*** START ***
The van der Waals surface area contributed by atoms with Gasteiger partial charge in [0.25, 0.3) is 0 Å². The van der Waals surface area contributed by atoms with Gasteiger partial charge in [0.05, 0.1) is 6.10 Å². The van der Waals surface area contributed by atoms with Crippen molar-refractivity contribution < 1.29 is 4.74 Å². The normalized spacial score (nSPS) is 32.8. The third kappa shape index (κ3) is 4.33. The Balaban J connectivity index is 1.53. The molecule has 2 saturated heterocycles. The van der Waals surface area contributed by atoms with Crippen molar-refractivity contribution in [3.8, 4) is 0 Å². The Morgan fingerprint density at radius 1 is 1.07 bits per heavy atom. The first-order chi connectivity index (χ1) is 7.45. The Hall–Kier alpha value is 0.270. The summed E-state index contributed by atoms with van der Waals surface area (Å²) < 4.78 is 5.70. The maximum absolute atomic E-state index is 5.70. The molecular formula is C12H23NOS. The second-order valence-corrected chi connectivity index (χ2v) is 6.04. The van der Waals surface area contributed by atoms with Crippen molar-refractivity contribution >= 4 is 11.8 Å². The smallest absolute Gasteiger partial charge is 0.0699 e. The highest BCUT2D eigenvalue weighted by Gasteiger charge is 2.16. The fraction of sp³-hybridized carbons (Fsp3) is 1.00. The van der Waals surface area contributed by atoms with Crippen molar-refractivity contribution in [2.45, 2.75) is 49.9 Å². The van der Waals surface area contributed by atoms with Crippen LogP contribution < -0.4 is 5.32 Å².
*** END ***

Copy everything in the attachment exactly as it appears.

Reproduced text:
The van der Waals surface area contributed by atoms with Gasteiger partial charge in [0.25, 0.3) is 0 Å². The van der Waals surface area contributed by atoms with Gasteiger partial charge in [0.05, 0.1) is 6.10 Å². The van der Waals surface area contributed by atoms with Crippen molar-refractivity contribution < 1.29 is 4.74 Å². The normalized spacial score (nSPS) is 32.8. The third kappa shape index (κ3) is 4.33. The Balaban J connectivity index is 1.53. The molecule has 2 saturated heterocycles. The van der Waals surface area contributed by atoms with Crippen molar-refractivity contribution in [3.8, 4) is 0 Å². The Morgan fingerprint density at radius 1 is 1.07 bits per heavy atom. The first-order chi connectivity index (χ1) is 7.45. The Hall–Kier alpha value is 0.270. The summed E-state index contributed by atoms with van der Waals surface area (Å²) < 4.78 is 5.70. The maximum absolute atomic E-state index is 5.70. The molecular formula is C12H23NOS. The second-order valence-corrected chi connectivity index (χ2v) is 6.04. The van der Waals surface area contributed by atoms with Crippen molar-refractivity contribution >= 4 is 11.8 Å². The smallest absolute Gasteiger partial charge is 0.0699 e. The highest BCUT2D eigenvalue weighted by Gasteiger charge is 2.16. The fraction of sp³-hybridized carbons (Fsp3) is 1.00. The van der Waals surface area contributed by atoms with Crippen molar-refractivity contribution in [2.45, 2.75) is 49.9 Å². The van der Waals surface area contributed by atoms with Crippen LogP contribution < -0.4 is 5.32 Å².